How Do You Get a Photo Pass for Sports Events and Concerts?

Events like concerts and professional sports are some of the most exciting and desirable things to photograph, but they almost always require a specialized pass for access. If you are wondering how to get one, this excellent video essay discusses when you will need one and how to go about obtaining it.

Coming to you from David Bergman with Adorama TV, this great video discusses the issue of obtaining passes for photographing things like concerts and sporting events. This can often feel like a bit of a catch-22, as venues and/or media companies will want to see established work before hiring you or giving you access, but of course, it is hard to build a portfolio without having access. One way around this is to simply aim for the lower levels and offer your services in exchange for access. You are not going to walk into the press box for a major league baseball game, for example, but if your city has a minor league affiliate, simply offering to share some shots they can use for promotional purposes will often get you a pass. Of course, just be sure to act responsibly and respect any rules or requests once you're there. Check out the video above for the full rundown from Bergman.

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Matt C's picture

eh, if you have a reason to be there (work or whatever) then your access will be no problem and will be taken care of. If you have to beg someone for access, you should probably take a hint..

Robert Escue's picture

A friend of mine got to shoot Static-X by asking the tour manager if he could shoot. I shot a show where I had to ask the tour manager for access to Pagan Rebellion since the venue did not have my information despite me going through the label's PR for a pass and a ticket. Sometimes "begging" does work.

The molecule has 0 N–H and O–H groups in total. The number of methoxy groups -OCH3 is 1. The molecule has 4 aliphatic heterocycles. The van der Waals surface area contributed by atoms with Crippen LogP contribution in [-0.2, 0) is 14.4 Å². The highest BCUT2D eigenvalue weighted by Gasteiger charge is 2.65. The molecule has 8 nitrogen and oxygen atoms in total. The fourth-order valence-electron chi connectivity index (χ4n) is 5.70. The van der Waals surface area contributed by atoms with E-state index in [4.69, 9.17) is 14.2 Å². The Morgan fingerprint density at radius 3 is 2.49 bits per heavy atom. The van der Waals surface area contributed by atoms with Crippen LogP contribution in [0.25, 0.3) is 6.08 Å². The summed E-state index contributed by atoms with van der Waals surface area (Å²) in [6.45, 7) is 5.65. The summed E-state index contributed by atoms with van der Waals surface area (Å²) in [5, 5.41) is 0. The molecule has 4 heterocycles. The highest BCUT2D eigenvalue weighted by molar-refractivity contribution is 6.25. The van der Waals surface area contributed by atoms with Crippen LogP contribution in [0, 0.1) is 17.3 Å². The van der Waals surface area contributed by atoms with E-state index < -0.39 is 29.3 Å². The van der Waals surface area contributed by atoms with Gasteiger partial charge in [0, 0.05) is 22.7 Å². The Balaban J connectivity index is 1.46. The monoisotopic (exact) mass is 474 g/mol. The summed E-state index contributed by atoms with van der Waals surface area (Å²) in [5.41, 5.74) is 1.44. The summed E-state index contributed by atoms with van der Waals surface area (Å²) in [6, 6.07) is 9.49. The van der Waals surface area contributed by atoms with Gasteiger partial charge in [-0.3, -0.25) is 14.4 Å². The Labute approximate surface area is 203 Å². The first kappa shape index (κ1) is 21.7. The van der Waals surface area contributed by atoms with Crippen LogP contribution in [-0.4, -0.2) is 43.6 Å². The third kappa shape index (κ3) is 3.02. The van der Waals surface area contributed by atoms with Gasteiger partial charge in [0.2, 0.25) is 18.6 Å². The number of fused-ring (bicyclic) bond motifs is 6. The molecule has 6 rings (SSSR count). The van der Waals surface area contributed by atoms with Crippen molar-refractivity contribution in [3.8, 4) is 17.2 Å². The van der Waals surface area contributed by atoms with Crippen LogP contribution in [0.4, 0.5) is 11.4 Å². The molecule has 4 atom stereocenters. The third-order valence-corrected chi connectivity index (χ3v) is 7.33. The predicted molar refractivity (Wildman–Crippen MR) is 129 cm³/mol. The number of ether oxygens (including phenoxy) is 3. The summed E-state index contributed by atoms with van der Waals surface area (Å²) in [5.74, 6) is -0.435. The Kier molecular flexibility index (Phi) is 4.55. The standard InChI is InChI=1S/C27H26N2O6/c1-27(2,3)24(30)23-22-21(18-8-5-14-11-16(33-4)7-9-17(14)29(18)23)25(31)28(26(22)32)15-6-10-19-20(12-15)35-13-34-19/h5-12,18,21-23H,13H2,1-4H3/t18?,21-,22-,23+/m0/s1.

Brad Smith's picture

"One way around this is to simply aim for the lower levels and offer your services in exchange for access". This is one of the ways I dislike fstoppers. In what world do you think it's ok to devalue the work of actual professional photographers? This creates a problem where clients believe work isn't of monetary value to them.

Black Z Eddie .'s picture

Wrong. There's nothing wrong with someone just starting to hit up small venues to trade to build up their portfolio or just for fun. If you are a so-called actual working professional still bottom feeding on the small venues, you might want to re-evaluate your profession.

Matt C's picture

"still bottom feeding on the small venues"

or y'know the photographer just doesn't live in a major city..

Robert Escue's picture

That depends on the genre of music you are shooting. I shoot mostly metal and unless you happen to be Megadeth, Metallica or Iron Maiden, most bands play small venues. The better opportunities come from small as opposed to large venues.

Brad Smith's picture

If the better opportunities come from small venues, why are you letting the small venues off the hook? That is...if there wasn't a bunch of people looking to shoot for free, they'd have to actually have a budget for real professionals.

Robert Escue's picture

Brad, this is how I got "discovered" as a concert photographer by shooting shows for a venue. I provided them with photos that they used on their Facebook page and tagged the bands in them. This resulted in me getting selected to shoot for a major metal music website as their contributing photographer since they had an opportunity to see my work and was recommended by other photographers.

bernardand rews's picture

Yeah, sometimes it is just enough to talk with management. If you have diplomatic skills, you will get the access